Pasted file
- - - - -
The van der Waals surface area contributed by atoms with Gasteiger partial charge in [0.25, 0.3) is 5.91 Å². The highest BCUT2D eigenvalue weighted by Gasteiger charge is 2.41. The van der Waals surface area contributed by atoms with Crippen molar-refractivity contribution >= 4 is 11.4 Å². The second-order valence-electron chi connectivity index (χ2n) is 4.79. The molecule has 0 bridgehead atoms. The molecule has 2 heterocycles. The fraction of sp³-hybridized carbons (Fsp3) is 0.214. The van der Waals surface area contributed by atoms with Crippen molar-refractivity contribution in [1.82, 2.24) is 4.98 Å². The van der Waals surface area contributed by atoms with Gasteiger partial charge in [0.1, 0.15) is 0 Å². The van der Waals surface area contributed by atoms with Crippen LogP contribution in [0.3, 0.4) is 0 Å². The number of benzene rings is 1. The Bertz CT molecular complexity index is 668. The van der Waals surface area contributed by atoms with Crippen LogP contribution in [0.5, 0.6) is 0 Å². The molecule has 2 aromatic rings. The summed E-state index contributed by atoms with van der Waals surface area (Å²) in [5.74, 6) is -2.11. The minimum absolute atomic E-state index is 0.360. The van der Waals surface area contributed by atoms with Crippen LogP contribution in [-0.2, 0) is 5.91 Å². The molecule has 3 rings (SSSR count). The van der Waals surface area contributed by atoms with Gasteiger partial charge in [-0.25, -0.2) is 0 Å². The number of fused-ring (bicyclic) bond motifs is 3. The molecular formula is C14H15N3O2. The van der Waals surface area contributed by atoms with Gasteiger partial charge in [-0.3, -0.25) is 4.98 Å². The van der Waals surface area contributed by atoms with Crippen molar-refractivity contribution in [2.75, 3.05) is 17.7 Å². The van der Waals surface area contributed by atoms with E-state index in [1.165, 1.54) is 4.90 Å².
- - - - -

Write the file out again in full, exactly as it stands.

The van der Waals surface area contributed by atoms with Gasteiger partial charge in [0.25, 0.3) is 5.91 Å². The highest BCUT2D eigenvalue weighted by Gasteiger charge is 2.41. The van der Waals surface area contributed by atoms with Crippen molar-refractivity contribution >= 4 is 11.4 Å². The second-order valence-electron chi connectivity index (χ2n) is 4.79. The molecule has 0 bridgehead atoms. The molecule has 2 heterocycles. The fraction of sp³-hybridized carbons (Fsp3) is 0.214. The van der Waals surface area contributed by atoms with Crippen molar-refractivity contribution in [1.82, 2.24) is 4.98 Å². The van der Waals surface area contributed by atoms with Gasteiger partial charge in [0.1, 0.15) is 0 Å². The van der Waals surface area contributed by atoms with Crippen LogP contribution in [0.3, 0.4) is 0 Å². The number of benzene rings is 1. The Bertz CT molecular complexity index is 668. The van der Waals surface area contributed by atoms with Crippen LogP contribution in [0.5, 0.6) is 0 Å². The molecule has 2 aromatic rings. The summed E-state index contributed by atoms with van der Waals surface area (Å²) in [5.74, 6) is -2.11. The minimum absolute atomic E-state index is 0.360. The van der Waals surface area contributed by atoms with Crippen LogP contribution in [-0.2, 0) is 5.91 Å². The molecule has 3 rings (SSSR count). The van der Waals surface area contributed by atoms with Gasteiger partial charge in [-0.25, -0.2) is 0 Å². The number of fused-ring (bicyclic) bond motifs is 3. The molecular formula is C14H15N3O2. The van der Waals surface area contributed by atoms with Gasteiger partial charge in [-0.3, -0.25) is 4.98 Å². The van der Waals surface area contributed by atoms with Crippen molar-refractivity contribution in [2.75, 3.05) is 17.7 Å². The van der Waals surface area contributed by atoms with E-state index in [1.165, 1.54) is 4.90 Å².